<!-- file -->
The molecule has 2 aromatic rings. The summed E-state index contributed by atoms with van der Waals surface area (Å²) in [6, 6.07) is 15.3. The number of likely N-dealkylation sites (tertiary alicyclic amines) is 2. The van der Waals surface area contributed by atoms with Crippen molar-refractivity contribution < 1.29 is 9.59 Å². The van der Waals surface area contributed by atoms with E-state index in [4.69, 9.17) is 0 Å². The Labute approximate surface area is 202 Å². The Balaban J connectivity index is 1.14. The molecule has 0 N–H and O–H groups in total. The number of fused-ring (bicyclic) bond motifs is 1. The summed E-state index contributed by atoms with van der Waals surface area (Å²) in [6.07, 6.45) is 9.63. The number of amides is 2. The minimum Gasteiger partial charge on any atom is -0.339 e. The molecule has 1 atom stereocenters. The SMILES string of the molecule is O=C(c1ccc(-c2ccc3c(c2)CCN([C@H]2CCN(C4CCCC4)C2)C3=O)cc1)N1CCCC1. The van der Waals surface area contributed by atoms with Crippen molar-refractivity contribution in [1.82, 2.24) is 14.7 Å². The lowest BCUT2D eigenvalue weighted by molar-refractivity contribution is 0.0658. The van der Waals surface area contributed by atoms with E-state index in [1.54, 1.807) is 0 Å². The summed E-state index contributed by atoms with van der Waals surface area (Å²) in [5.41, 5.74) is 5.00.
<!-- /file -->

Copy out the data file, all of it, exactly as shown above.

The molecule has 2 aromatic rings. The summed E-state index contributed by atoms with van der Waals surface area (Å²) in [6, 6.07) is 15.3. The number of likely N-dealkylation sites (tertiary alicyclic amines) is 2. The van der Waals surface area contributed by atoms with Crippen molar-refractivity contribution < 1.29 is 9.59 Å². The van der Waals surface area contributed by atoms with E-state index in [4.69, 9.17) is 0 Å². The Labute approximate surface area is 202 Å². The Balaban J connectivity index is 1.14. The molecule has 0 N–H and O–H groups in total. The number of fused-ring (bicyclic) bond motifs is 1. The summed E-state index contributed by atoms with van der Waals surface area (Å²) in [6.07, 6.45) is 9.63. The number of amides is 2. The minimum Gasteiger partial charge on any atom is -0.339 e. The molecule has 1 atom stereocenters. The SMILES string of the molecule is O=C(c1ccc(-c2ccc3c(c2)CCN([C@H]2CCN(C4CCCC4)C2)C3=O)cc1)N1CCCC1. The van der Waals surface area contributed by atoms with Crippen molar-refractivity contribution in [1.82, 2.24) is 14.7 Å². The lowest BCUT2D eigenvalue weighted by molar-refractivity contribution is 0.0658. The van der Waals surface area contributed by atoms with E-state index in [1.54, 1.807) is 0 Å². The summed E-state index contributed by atoms with van der Waals surface area (Å²) in [5.41, 5.74) is 5.00.